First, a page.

WASHINGTON — As NASA settled last year on a congressionally mandated heavy-lift launch vehicle design based on propulsion technologies already in development, rocket-engine manufacturer Aerojet was making a case for opening up key elements of the launcher to competition.

The proposed vehicle design — detailed in a Jan. 10 preliminary report to Congress called for in the NASA Authorization Act of 2010 — would incorporate a liquid hydrogen-fueled core stage based on the existing space shuttle RS-25 main engines and external tank, plus two five-segment solid-rocket boosters and an upper stage powered by a J-2X engine.

Both the five-segment boosters and the J-2X engine are already under contract — to Minneapolis-based Alliant Techsystems (ATK) and Canoga Park, Calif.-based Pratt & Whitney Rocketdyne, respectively — as part of the Ares rocket program U.S. President Barack Obama has proposed canceling. Pratt & Whitney Rocketdyne also built and now maintains the shuttle’s reusable RS-25 main engines. Sacramento, Calif.-based Aerojet — the smallest of the three main U.S. propulsion firms — told NASA last month that it wants a shot at unseating ATK and Pratt & Whitney Rocketdyne if the agency moves forward with a heavy-lift rocket that incorporates the five-segment boosters and J-2X engine.

“Although we believe an affordable and sustainable NASA [heavy-lift vehicle] must include alternatives to the existing propulsion solutions or new propulsion development, we do intend to compete for the 5-segment solid, the J2X/, and/or expendable RS-25 propulsion solutions if they are selected,” Aerojet’s vice president of space and launch systems, Julie Van Kleeck, wrote in a Dec. 1 letter to NASA’s associate administrator for exploration systems, Doug Cooke.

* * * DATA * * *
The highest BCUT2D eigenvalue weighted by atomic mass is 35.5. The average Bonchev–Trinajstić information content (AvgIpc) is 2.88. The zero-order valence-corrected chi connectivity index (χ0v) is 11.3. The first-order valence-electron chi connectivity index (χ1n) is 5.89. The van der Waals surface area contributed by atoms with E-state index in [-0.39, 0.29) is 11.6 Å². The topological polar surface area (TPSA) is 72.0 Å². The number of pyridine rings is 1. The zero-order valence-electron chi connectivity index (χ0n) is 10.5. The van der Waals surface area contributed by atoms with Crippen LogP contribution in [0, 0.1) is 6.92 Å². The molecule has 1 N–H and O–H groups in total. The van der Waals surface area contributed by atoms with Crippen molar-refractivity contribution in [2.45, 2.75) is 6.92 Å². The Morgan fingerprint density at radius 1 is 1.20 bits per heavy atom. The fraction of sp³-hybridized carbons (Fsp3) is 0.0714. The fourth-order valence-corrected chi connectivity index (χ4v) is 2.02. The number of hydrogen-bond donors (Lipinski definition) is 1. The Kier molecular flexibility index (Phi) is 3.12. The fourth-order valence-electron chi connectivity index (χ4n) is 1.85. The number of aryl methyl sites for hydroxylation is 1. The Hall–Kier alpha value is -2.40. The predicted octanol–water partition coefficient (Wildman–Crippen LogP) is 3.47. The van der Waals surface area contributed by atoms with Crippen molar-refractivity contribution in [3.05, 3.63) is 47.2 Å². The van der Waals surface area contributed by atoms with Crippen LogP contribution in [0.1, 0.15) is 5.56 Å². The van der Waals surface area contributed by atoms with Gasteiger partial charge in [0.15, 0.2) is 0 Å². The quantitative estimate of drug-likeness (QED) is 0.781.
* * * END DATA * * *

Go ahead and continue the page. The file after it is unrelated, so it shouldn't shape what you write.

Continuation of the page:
She said Aerojet has requested information regarding government-owned assets, tools, designs and equipment available to support a competitive bid.

“If this approach is selected, Aerojet will compete for the RS-25 integration support of the existing engines as well as the development/qualification for the expendable variant,” Van Kleeck wrote in the letter.

The letter, a copy of which was obtained by Space News, also was sent to Bill Gerstenmaier, NASA’s associate administrator for space operations; Woodrow Whitlow, associate administrator for mission support; and NASA General Counsel Michael Wholley.

Van Kleeck said the company also is positioned to compete in the liquid-propulsion arena, should NASA ultimately choose an all-liquid fueled rocket design for its next-generation heavy-lift rocket.

“Aerojet has the core competency to develop and produce large liquid engines regardless of propellant or cycle,” she wrote, adding that the company had presented several heavy-lift strategies to an internal NASA study team evaluating architecture options for future manned exploration missions.

Although NASA has yet to deliver a formal response to Aerojet, Cooke said NASA continues to evaluate alternatives to the space shuttle-derived heavy-lift launch vehicle, as well as acquisition strategies for its development.

“We have to go through the discussion on procurement laws and that sort of thing and understand how requirements map between what we’re doing now and what the heavy lift would need,” he told Space News in remarks following a Jan. 11 presentation of the agency’s baseline heavy lift design to the NASA Advisory Council’s exploration subcommittee.